Mike Cooper and his four colleagues in Amazon's inaugural class of veterans-turned-technologists won't make a dent in the company's roughly 17,000 job openings.
But the five former armed service members represent the lengths the Seattle giant will go to satisfy its insatiable appetite for workers.
Cooper, a 31-year-old Coast Guard veteran, and his colleagues are—after a brief ceremony on Wednesday morning—Amazon's newest hires, the first graduates of a program designed to shepherd veterans into careers in in-demand technology jobs. The cohort join Amazon Web Services as cloud support associates, helping customers who use the cloud-computing platform to troubleshoot problems.
"This is just five," said Ardine Williams, a vice president who oversees human resources for Amazon's worldwide operations network, herself a former Army captain. "It's just the beginning."
Another beginning was in 2016, when two members of Williams' team suggested the company look into veterans' apprenticeships to fill jobs at fast-growing Amazon Web Services.
They secured certification from the Department of Labor, a necessary hurdle to receive government support for such job training programs, and unveiled the new initiative in January 2017. The program, announced amid a White House push for companies to hire more veterans, also coincided with the technology sector's own initiative to increase the pool of employees with the skills to fill fast-growing job roles in areas like cloud computing and data science. In Washington state, meanwhile, Gov. Jay Inslee, who spoke at Amazon's event on Wednesday, has pushed apprenticeships as an important tool to better train the state's workforce.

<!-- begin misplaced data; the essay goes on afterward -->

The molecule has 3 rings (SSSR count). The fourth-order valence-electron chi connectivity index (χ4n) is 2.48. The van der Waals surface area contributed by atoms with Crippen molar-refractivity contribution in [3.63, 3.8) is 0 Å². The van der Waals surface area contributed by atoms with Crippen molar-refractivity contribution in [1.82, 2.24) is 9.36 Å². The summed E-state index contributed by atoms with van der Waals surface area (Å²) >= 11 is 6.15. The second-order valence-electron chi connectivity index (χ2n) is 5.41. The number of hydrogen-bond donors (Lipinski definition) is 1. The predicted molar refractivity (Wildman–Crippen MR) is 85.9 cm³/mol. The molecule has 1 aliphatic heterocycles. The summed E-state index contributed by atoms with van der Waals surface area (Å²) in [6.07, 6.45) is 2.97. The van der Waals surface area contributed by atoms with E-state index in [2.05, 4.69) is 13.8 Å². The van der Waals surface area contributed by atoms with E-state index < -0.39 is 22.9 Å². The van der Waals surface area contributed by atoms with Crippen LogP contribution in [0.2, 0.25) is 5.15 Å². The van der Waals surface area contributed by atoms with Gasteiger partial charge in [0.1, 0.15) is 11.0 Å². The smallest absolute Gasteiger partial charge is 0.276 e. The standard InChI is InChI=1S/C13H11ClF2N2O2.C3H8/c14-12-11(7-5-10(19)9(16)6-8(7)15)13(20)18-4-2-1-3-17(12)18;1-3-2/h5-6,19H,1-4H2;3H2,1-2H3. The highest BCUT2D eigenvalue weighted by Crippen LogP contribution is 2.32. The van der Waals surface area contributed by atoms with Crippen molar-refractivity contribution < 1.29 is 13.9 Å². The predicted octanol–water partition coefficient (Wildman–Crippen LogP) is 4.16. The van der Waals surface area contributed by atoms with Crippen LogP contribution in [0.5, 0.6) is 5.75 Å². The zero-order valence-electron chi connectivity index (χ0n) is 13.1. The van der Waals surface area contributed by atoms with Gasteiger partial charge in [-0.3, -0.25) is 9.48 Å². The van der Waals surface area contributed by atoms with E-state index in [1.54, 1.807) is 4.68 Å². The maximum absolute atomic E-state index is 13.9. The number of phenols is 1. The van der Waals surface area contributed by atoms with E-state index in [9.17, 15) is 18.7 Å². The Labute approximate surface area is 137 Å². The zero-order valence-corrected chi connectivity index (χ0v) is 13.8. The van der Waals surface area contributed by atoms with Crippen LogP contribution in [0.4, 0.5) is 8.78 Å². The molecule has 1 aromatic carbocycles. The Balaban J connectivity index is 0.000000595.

Amazon enlisted Apprenti, the partly federally funded apprenticeship program overseen by the Washington Technology Industry Association, to help manage its own training. Recruits spent three months in the classroom before going into a paid, 12-month apprenticeship to develop expertise on-the-job.
Cooper, who also worked as a paramedic after leaving the Coast Guard, figures the apprenticeship saved him tens of thousands of dollars in tuition he otherwise would have paid to get the same experience and certifications.
"It hasn't always been fun," Cooper said of the program. "At no point has it been easy."
Clarifying his quip—to many, also a pretty accurate description of life at famously demanding, fast-paced Amazon—Cooper said he wasn't taking a swipe at his new employer.
"There are far worse places" to land, Cooper said. "And few better."
Amazon says about 175 veterans are currently pursuing apprenticeships at Amazon offices around the country.
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